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    $\begingroup$ Ok, sure. But that example not really very "deep", is it? (Also, I know that homotopy is closely related to (co)homology... but I will wait for others more expert than I to elaborate on the connection.) $\endgroup$ – Kevin H. Lin Apr 27 '10 at 10:03
  • $\begingroup$ See for example en.wikipedia.org/wiki/… and en.wikipedia.org/wiki/… $\endgroup$ – Kevin H. Lin Apr 28 '10 at 9:35
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[[ Sorry I missed that the question was also concerned with the question in an algebraic topological context. This answer is only concerned with algebraic geometry.]]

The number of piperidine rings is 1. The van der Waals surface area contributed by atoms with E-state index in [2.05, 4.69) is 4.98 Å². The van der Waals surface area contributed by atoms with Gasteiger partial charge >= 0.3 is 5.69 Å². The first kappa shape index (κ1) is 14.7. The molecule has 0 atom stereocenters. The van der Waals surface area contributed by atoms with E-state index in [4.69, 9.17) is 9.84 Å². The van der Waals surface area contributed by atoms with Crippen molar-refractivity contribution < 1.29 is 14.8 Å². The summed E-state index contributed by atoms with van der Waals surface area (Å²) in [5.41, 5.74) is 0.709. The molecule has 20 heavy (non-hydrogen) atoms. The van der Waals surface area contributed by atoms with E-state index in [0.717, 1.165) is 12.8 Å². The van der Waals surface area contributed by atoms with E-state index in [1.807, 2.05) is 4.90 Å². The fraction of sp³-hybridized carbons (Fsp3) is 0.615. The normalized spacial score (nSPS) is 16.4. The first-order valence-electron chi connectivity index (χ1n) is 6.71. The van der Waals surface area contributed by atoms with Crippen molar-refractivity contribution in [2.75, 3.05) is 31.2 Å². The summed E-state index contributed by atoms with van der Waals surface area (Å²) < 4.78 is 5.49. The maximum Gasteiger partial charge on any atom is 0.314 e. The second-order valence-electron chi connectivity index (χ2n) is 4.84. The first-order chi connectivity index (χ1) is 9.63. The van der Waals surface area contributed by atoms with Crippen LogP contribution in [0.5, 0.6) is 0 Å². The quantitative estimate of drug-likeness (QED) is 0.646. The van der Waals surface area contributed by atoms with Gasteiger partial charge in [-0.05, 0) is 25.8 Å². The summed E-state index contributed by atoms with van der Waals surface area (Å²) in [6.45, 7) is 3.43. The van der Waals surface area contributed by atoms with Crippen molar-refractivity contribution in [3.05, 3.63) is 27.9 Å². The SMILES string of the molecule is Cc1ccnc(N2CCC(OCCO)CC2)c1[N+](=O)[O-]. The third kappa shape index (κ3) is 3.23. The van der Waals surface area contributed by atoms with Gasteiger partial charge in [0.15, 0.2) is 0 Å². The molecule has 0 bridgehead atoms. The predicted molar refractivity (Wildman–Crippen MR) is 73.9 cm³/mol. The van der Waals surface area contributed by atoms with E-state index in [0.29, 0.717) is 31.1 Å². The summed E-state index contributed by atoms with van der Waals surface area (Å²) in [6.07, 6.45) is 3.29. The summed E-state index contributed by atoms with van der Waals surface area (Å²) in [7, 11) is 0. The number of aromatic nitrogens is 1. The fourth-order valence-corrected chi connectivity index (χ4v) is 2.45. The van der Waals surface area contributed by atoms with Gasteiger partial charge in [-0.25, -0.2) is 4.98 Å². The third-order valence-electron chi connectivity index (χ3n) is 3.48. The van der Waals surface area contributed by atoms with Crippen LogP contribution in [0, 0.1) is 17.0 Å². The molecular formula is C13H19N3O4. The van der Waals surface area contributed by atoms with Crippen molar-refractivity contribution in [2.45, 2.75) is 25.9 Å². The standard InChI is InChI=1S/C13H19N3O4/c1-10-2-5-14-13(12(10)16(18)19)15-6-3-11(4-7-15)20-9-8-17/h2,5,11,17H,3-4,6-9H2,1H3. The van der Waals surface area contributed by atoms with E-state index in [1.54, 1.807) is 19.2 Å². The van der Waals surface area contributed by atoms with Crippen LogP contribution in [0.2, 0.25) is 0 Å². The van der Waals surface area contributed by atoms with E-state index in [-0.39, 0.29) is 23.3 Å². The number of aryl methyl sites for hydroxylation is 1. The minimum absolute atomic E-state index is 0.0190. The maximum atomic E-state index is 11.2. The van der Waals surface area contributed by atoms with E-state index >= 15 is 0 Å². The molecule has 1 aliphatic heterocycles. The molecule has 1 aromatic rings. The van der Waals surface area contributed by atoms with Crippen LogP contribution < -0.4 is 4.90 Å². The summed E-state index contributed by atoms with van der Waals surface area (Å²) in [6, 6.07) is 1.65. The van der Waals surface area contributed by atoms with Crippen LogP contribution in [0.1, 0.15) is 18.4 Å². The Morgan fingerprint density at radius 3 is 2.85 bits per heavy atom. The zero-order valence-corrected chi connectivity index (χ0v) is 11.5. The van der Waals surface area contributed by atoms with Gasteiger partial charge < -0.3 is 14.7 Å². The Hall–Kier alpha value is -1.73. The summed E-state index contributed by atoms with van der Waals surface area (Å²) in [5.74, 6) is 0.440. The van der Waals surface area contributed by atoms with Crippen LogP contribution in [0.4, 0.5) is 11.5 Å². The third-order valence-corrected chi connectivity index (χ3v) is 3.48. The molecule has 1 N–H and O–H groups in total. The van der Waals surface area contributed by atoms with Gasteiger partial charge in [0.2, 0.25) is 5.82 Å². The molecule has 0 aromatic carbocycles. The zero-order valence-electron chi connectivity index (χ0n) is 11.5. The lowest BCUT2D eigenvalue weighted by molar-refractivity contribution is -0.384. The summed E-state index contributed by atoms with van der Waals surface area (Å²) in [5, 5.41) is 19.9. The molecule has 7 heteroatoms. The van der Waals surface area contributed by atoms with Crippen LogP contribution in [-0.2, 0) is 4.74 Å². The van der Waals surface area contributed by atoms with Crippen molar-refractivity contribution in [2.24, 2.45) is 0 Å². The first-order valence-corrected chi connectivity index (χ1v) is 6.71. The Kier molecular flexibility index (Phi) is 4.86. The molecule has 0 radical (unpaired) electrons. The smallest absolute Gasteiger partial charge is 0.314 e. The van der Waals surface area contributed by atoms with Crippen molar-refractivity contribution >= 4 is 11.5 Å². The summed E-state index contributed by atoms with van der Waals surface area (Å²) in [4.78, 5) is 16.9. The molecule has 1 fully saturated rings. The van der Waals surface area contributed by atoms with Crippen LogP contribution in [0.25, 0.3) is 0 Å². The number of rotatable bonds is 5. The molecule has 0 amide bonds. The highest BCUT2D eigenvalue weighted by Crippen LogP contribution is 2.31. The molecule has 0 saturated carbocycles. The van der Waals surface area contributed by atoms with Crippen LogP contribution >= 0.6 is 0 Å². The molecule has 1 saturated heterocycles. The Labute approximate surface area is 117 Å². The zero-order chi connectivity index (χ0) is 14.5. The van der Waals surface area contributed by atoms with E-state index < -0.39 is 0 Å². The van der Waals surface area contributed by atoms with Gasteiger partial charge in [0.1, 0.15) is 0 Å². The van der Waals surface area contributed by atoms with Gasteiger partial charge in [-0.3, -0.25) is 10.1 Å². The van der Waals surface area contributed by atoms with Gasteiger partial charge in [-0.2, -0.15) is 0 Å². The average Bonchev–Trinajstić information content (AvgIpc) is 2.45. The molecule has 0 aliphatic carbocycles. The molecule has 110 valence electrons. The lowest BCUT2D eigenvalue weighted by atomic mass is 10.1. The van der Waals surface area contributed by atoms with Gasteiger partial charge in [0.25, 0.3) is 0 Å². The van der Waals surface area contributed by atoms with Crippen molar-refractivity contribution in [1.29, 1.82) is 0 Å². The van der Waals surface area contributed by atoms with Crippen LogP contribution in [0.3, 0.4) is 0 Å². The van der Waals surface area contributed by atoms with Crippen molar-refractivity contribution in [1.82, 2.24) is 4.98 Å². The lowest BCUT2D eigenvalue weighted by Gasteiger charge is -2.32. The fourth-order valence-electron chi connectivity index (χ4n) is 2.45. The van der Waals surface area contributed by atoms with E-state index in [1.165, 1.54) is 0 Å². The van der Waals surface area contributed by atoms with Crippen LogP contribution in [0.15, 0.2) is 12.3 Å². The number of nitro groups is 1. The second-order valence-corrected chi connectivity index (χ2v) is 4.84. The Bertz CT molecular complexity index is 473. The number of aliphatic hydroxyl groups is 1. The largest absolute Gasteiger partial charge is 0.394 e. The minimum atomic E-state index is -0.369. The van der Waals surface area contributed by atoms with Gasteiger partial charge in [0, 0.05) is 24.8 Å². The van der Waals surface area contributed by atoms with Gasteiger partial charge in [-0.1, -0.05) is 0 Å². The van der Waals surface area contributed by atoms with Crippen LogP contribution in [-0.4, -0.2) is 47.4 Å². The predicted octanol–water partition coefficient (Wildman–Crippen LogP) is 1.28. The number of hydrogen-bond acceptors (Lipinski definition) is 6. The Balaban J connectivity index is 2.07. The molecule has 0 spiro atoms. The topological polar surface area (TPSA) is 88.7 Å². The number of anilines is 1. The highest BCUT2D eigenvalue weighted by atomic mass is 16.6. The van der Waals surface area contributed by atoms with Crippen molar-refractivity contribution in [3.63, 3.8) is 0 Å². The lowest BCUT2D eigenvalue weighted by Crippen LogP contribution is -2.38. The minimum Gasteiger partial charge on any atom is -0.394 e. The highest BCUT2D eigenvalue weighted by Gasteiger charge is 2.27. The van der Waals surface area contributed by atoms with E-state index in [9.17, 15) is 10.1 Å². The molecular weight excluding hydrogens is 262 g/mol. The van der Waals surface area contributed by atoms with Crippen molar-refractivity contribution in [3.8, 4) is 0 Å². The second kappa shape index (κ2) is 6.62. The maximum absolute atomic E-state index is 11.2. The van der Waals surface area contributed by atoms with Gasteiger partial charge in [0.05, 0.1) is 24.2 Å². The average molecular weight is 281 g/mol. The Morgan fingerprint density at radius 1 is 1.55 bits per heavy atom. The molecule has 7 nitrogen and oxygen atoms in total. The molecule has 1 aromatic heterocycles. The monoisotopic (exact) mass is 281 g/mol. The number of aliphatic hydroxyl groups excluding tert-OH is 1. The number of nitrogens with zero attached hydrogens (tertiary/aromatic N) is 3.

I think the first question is much easier to answer. mdeland has given the Artin-Mumford non-rationality example as one answer. Another is the Atiyah-Hirzebruch example of an even-degree torsion class of a smooth projective variety which is not algebraic, showing that an integral version of the Hodge conjecture is false. This gives examples (and there are others) where torsion can be used to show something about an algebraic variety which one couldn't show without (actually I would say that it is more a question of integral versus rational cohomology even without torsion one can exploit that certain cohomology classes are not divisible by some particular integer). I would say that gives an answer to the first question.